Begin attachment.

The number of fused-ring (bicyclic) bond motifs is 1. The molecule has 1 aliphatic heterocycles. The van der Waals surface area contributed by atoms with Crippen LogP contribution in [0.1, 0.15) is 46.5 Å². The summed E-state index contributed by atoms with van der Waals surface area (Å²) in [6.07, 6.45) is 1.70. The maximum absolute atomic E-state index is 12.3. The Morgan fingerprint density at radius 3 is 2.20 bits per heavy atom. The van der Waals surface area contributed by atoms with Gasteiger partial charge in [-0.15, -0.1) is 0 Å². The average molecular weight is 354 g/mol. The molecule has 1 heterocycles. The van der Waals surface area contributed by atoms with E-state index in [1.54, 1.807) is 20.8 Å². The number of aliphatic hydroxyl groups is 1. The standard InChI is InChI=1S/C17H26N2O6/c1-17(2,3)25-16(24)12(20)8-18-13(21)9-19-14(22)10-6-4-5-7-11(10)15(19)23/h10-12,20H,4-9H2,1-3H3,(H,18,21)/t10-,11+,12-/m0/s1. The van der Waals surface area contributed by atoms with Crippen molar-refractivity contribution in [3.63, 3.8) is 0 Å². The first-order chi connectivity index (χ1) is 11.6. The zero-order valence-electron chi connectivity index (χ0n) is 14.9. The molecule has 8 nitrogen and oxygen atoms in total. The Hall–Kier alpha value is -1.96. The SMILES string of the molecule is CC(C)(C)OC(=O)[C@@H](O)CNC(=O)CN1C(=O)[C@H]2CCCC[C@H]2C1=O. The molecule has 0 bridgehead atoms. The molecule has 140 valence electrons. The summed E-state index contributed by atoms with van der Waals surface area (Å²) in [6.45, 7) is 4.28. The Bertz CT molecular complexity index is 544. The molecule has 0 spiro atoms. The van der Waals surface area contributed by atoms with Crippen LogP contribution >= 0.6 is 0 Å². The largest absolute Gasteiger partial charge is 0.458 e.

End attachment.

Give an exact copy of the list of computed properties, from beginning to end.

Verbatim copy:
The number of fused-ring (bicyclic) bond motifs is 1. The molecule has 1 aliphatic heterocycles. The van der Waals surface area contributed by atoms with Crippen LogP contribution in [0.1, 0.15) is 46.5 Å². The summed E-state index contributed by atoms with van der Waals surface area (Å²) in [6.07, 6.45) is 1.70. The maximum absolute atomic E-state index is 12.3. The Morgan fingerprint density at radius 3 is 2.20 bits per heavy atom. The van der Waals surface area contributed by atoms with Gasteiger partial charge in [-0.15, -0.1) is 0 Å². The average molecular weight is 354 g/mol. The molecule has 1 heterocycles. The van der Waals surface area contributed by atoms with E-state index in [1.54, 1.807) is 20.8 Å². The number of aliphatic hydroxyl groups is 1. The standard InChI is InChI=1S/C17H26N2O6/c1-17(2,3)25-16(24)12(20)8-18-13(21)9-19-14(22)10-6-4-5-7-11(10)15(19)23/h10-12,20H,4-9H2,1-3H3,(H,18,21)/t10-,11+,12-/m0/s1. The van der Waals surface area contributed by atoms with Crippen molar-refractivity contribution in [3.63, 3.8) is 0 Å². The first-order chi connectivity index (χ1) is 11.6. The zero-order valence-electron chi connectivity index (χ0n) is 14.9. The molecule has 8 nitrogen and oxygen atoms in total. The Hall–Kier alpha value is -1.96. The SMILES string of the molecule is CC(C)(C)OC(=O)[C@@H](O)CNC(=O)CN1C(=O)[C@H]2CCCC[C@H]2C1=O. The molecule has 0 bridgehead atoms. The molecule has 140 valence electrons. The summed E-state index contributed by atoms with van der Waals surface area (Å²) in [6.45, 7) is 4.28. The Bertz CT molecular complexity index is 544. The molecule has 0 spiro atoms. The van der Waals surface area contributed by atoms with Crippen LogP contribution >= 0.6 is 0 Å². The largest absolute Gasteiger partial charge is 0.458 e.